The city has posted, on its website, answers to questions posed by residents about the controversial proposal by Yachting Solutions to expand its marina as well as any city plans for changes to its waterfront facilities.

A public forum was held Feb. 14 at Rockland City Hall concerning the projects. The city had Rockport Planning Board Chair John Alexander serve as facilitator for the latter part of the meeting. He wrote down questions posed by the public and said city officials and company officials would answer those questions.

After that meeting, Rockland Mayor Valli Geiger said she was frustrated because she thought the questions would be answered that night.

The answers were posted Friday, March 2 by the city on its homepage. There were 51 questions and answers posted on the website which can be reached from this link.

No further meeting has been scheduled but the city has promised to hold additional meetings for public comment.

One question posed was "What is the future proposed expansion of the marina really about, what is not being said?"

The response posted by the city stated, "Unfortunately no exciting conspiracies to uncover, what you see is a concept based on meetings of an informal group, including engineers, marine contractors, property owners, city officials and YS. The group took into account challenges of the inner harbor as presented by the harbor master and created a concept plan that addressed those issues creating inner harbor protection from the YS side of the harbor and improving public access to the municipal waterfront. What the group would like to get is true constructive input about what works and what doesn’t from the public’s perspective. Therefore changes can be made on the concept plan, based on that input and suggestion to present to the city council for consideration as a more detailed inner harbor master plan. I’m sure we haven’t thought of everything and the public has very good ideas. Please take the time to review the entire concept, not just the Boat Basin side of the concept, and weigh in on it all. I think that’s the only thing not currently being said."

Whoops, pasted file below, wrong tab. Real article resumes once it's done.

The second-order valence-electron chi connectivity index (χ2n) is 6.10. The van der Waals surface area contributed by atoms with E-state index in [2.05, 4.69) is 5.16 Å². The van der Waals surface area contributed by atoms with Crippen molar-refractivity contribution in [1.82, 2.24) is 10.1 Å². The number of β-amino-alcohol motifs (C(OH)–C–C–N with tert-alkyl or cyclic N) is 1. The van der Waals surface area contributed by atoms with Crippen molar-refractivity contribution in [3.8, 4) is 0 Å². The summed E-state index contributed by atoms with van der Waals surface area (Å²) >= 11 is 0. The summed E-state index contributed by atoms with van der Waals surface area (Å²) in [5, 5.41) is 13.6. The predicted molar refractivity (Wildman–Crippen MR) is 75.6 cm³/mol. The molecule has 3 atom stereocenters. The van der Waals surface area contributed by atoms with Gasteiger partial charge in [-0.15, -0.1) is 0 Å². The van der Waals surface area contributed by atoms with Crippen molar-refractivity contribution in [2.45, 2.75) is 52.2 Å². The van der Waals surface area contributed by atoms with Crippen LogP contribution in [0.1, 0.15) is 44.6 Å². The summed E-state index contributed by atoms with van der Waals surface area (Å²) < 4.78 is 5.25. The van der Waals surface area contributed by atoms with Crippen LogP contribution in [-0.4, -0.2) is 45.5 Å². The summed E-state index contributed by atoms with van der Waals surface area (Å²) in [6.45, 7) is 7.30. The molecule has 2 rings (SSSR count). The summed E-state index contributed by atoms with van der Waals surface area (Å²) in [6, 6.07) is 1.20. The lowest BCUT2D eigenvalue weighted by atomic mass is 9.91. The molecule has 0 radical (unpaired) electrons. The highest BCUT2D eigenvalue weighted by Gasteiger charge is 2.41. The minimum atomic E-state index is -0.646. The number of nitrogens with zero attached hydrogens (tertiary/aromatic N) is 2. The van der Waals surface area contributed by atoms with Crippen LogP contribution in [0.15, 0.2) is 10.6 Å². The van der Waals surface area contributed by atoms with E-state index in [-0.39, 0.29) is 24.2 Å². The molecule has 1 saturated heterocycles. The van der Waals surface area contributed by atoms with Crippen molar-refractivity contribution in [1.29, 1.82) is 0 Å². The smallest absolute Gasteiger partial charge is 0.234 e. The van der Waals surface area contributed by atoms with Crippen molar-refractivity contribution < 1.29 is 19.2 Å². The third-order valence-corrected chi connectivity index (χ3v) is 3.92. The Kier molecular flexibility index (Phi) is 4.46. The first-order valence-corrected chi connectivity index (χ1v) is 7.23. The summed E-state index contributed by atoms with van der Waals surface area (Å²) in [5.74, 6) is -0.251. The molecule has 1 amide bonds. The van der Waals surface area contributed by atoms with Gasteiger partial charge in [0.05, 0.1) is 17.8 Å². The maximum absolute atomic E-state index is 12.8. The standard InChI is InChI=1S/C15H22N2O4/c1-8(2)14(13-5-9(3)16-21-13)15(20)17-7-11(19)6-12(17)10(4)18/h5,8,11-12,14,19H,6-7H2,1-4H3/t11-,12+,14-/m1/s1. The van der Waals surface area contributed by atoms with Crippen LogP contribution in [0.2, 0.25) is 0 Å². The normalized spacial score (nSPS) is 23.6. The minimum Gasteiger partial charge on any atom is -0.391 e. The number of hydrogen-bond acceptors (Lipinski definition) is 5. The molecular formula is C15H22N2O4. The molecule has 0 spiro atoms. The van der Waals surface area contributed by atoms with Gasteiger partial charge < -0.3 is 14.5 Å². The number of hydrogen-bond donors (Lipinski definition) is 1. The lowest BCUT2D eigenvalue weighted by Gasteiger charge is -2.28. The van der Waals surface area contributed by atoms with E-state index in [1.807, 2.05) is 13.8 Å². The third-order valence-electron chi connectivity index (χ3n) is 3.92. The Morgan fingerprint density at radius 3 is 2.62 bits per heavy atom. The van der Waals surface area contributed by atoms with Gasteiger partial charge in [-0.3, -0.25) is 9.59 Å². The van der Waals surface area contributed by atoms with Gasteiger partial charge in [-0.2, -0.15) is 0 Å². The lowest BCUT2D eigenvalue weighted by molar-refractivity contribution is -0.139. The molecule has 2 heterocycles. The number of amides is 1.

Another questioner asked if the initial part of the expansion, similar to what was approved in 2008, would have an impact on the usage of the harbor.

"We will strive to maintain the south channel if City Council wishes to do so. The uses of
the harbor should not change based on the B.I.G. area and docks proposed with the
exception of moorings in the inner harbor. The footprint will affect fishing while the
floats are in the harbor. During the summer months, ordinance calls for no lobster gear
inside the central mooring areas.

Yachting Solutions received a federal Boating Infrastructure Grant in July 2017. City Manager Tom Luttrell said last month that city officials were contacted in October or early November about the grant.

In another answer, the city stated that a city ordinance lists the southern channel in Rockland Harbor and the city has the authority to maintain it.

The city also stated in response to another question that based on some cursory review of deeds, "there are no restrictions that protect view to the harbor and access to the harbor walk. The harbor walk is described in the DEP permit as providing public access during daylight hours, however there is nothing preventing the land owner from redeveloping the property and terminating or relocating the current configuration."

Rockland Harbor Park LLC owns the land where the wooden boardwalk is located. Rockland Harbor leases another section of its property to Yachting Solutions.

In response to question about why the city has not applied for a grant to rebuild Rockland's infrastructure, the city responded that it has.

"In the recent two years the city has applied for six different grants, five of which were
awarded. These include a new pump out station at the public landing, rebuild the South
End boat ramp with new floats/piles, and fish pier rehabilitation. The total awarded as of Feb. 22 is roughly $662,000. If the City Council wants to move ahead with the
proposed Buoy Park/Middle Pier proposal we would then apply for more grants."

A possible long-term plan calls for wave breakers that would offer protection for that section of the harbor. The wave breakers, however, would bisect the southern channel — a move that is strongly opposed by many residents and boat owners. The wave breaker is not part of the initial plan for more docking space and floats along where the boardwalk is located.

Another part of the overall dream plan would be to relocate the harbormaster's building to Buoy Park. Ripley said for the building to be out of the floodplain it needs to be moved back at least 14 feet and raised three to four feet. Moving the building would allow the city to perform earthwork leading up to the public landing to eliminate a steep incline.

The boardwalk would be extended from next to the current location of the harbormaster's building to past the middle pier.

The city has stressed that none of that would be done without grant support.